U.S. agents make progress in Sudan killing probe
KHARTOUM (Reuters) - U.S. and Sudanese security agents are close to identifying a suspect in the shooting of an American aid official and his driver in Khartoum, Sudan's Ministry of Foreign Affairs said on Monday.
John Granville, a 33-year-old officer with the U.S. Agency for International Development, was shot and killed while returning home from New Year's celebrations in a diplomatic vehicle shortly after midnight on Tuesday.
His driver Abdelrahman Abbas Rahama, 39, was also killed.
"Right now they haven't pinpointed a suspect but I believe they are very close to that stage," ministry spokesman Ali al-Sadig told Reuters.
A group calling itself Ansar al-Tawhid in Sudan (Companions of Monotheism) later posted a message on a militant website claiming responsibility for the murders.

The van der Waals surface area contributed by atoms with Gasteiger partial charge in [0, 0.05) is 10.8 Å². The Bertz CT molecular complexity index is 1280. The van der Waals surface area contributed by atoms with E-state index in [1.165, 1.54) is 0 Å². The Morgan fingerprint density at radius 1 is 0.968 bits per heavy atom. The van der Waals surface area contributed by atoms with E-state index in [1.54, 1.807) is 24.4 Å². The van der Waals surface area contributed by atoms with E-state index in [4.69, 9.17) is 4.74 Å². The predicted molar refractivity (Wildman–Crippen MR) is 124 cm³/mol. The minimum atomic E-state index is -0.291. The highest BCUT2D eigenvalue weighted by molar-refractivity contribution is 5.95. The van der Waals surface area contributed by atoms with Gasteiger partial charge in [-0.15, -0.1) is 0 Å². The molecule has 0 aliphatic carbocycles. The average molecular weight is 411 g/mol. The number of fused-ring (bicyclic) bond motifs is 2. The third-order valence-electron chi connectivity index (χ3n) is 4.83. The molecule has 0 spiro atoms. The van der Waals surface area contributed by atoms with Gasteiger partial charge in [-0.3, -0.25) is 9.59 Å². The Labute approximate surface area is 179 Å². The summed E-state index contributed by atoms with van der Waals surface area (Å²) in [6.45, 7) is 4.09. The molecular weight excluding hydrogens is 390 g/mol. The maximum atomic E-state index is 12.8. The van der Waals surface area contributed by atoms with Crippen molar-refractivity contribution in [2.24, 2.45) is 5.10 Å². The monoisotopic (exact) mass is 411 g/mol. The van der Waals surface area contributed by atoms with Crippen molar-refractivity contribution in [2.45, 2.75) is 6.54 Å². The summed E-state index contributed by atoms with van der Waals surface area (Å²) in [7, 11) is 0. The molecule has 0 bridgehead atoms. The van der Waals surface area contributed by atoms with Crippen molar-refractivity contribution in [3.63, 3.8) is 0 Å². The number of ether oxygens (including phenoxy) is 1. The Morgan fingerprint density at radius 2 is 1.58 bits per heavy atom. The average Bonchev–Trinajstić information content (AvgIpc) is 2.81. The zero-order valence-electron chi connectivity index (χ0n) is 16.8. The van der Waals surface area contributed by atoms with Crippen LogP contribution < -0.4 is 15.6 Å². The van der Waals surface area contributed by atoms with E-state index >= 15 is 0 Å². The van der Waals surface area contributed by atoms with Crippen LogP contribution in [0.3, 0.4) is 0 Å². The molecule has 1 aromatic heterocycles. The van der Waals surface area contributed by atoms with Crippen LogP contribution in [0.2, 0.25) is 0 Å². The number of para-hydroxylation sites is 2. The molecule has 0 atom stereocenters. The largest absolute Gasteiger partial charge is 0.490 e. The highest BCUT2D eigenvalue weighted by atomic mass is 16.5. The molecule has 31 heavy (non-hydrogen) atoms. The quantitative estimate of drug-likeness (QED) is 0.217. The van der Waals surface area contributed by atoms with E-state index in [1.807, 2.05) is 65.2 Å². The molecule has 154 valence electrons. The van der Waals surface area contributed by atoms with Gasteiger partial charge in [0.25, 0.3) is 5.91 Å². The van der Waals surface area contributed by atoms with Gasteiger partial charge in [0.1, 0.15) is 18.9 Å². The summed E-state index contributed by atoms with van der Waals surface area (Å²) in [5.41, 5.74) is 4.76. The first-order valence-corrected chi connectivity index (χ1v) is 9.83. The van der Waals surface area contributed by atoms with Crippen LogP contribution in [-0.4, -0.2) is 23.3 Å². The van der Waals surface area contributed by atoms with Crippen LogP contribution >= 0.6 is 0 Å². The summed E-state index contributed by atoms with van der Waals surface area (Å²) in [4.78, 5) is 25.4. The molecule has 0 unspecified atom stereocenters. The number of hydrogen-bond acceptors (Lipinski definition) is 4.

But al-Sadig played down the claim. "It is not being ignored. But it is not being taken too seriously. The claim should be treated with caution," he said.
Sudan's state media agency SUNA also quoted "authorized sources" as saying that similar online claims had proved false in the past.
"The investigations have made considerable progress in revealing some important lines that could lead to the apprehension of the perpetrators," the sources were quoted as saying.
Agents from the FBI and the U.S. State Department's Bureau of Diplomatic Security flew into Sudan after the attack to work with Sudanese investigators.
Foreign embassies in Khartoum urged their citizens to be vigilant after the attack, a rare occurrence in a capital widely seen as one of the safest in Africa.